OpenStack firm Mirantis says the developer community and its own R&D efforts stand to be the main beneficiaries of a $100m injection announced today.
The funding round, which Mirantis is describing as the largest series B open-source investment in history, was led by Insight Venture Partners, joined by August Capital, as well as existing investors Intel Capital, WestSummit Capital, Ericsson, and Sapphire Ventures.
The OpenStack open-source project kicked off in 2010, instigated by Rackspace and NASA, to create components for building public and private clouds on standard hardware.
Now involving a large developer community involved in a range of loosely-coupled projects, OpenStack is backed by more than 200 vendors, including Cisco, Dell, HP, IBM, Intel, Oracle, Red Hat, and VMware.
Mirantis CEO Adrian Ionel said the funding will allow the company to step up work on Mirantis OpenStack as well as invest more upstream.
"We're one of the largest developers of OpenStack upstream in the community. Anybody who downloads OpenStack today benefits from the work of about 100 Mirantis engineers who are working upstream in the community. So we'll double-down on that," Ionel said.
"We'll invest even more there because we think that OpenStack still has to be developed to meet the needs of large cloud users.
"Then we will also use the money to strengthen our partner ecosystem. We want to make sure our partners are extremely well taken care of so that they have easy and very robust support processes in place that integrate with ours so that customers can get a terrific experience when they run Mirantis OpenStack with some of the plugins of our partners."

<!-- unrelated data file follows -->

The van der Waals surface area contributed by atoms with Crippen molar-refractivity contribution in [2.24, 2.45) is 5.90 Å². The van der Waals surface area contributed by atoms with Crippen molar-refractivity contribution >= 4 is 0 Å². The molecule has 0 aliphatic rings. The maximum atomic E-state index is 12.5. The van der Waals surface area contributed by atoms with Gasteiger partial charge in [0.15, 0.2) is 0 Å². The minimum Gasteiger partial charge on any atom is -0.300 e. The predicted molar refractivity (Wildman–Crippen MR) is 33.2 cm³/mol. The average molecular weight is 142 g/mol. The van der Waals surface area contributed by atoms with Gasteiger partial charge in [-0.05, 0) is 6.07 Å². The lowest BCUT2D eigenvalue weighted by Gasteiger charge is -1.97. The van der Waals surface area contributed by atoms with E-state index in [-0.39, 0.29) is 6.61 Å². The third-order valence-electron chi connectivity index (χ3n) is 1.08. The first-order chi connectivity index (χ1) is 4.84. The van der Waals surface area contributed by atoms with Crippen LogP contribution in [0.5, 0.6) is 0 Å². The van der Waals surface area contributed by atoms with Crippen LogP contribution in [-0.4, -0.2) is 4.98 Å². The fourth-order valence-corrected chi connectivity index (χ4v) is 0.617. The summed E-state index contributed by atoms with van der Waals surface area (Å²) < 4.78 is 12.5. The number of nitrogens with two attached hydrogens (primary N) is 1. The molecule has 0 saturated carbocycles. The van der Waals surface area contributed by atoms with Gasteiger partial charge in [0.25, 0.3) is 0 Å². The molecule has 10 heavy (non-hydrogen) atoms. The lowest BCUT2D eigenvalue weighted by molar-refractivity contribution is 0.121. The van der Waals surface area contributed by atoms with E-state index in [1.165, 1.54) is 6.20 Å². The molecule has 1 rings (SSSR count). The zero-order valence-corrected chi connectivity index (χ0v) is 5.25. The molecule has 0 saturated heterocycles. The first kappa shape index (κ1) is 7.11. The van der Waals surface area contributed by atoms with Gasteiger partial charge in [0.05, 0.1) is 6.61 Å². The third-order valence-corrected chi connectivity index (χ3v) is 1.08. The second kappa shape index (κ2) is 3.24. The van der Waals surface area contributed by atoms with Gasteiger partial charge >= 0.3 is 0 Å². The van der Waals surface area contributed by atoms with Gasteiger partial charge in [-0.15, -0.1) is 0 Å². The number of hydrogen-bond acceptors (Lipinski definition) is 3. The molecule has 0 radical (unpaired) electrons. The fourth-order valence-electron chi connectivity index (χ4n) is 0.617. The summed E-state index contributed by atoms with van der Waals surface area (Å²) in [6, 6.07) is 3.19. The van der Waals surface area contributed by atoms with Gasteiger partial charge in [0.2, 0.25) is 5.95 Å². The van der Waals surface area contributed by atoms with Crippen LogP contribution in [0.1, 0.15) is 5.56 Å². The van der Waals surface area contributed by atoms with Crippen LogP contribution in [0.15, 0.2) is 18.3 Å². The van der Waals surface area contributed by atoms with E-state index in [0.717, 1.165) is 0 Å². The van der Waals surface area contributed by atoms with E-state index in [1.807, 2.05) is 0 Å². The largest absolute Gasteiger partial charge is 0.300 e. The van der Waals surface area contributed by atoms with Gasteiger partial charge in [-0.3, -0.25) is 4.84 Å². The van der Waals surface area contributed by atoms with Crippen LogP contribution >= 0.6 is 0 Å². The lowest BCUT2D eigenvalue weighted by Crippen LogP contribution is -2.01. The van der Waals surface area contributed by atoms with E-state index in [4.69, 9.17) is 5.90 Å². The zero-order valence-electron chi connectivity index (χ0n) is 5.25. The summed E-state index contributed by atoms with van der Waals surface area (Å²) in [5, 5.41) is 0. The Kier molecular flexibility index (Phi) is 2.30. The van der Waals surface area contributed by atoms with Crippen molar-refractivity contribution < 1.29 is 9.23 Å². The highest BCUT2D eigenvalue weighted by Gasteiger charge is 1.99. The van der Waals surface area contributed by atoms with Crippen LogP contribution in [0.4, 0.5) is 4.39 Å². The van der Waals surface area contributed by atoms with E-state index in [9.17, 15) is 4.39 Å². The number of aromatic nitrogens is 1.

The firm will also put money into broadening its coverage in key geographies around the world, he said.
A key specific area for R&D investment relates to making OpenStack more scalable and easier to operate at scale in an enterprise setting.
"There's a big difference where somebody like Expedia or Wells Fargo are running 200 nodes or 500 nodes on OpenStack or whether they running 20,000 nodes across seven datacentres across the globe," Ionel said.
"So we're very focused on making sure that whoever wants to run OpenStack at scale across multiple datacentres can do so reliably and predictably. That's extremely important."
Enabling workload mobility is the second prime area, according to Ionel.
"Key to the success of OpenStack is for people to move workloads onto OpenStack and move workloads from OpenStack very easily. People don't want a lock-in. People want to be able to run a cloud platform that serves their needs best, and workload mobility is key for them," he said.
"The third area for investment is making it easier for people to manage applications on OpenStack — to deploy and run apps on top of it."
Ionel said the scale of the funding round is a vote of confidence for OpenStack as well as for Mirantis, which he aims to take public in 2016.
"It's a vote of confidence in the belief that younger companies are more likely to emerge as the winners in OpenStack, compared with the old IT rust-belt companies that have a lot of challenges internally," he said.
"They are very much still engaged in the traditional enterprise IT business and trying to figure out how do they move to the cloud."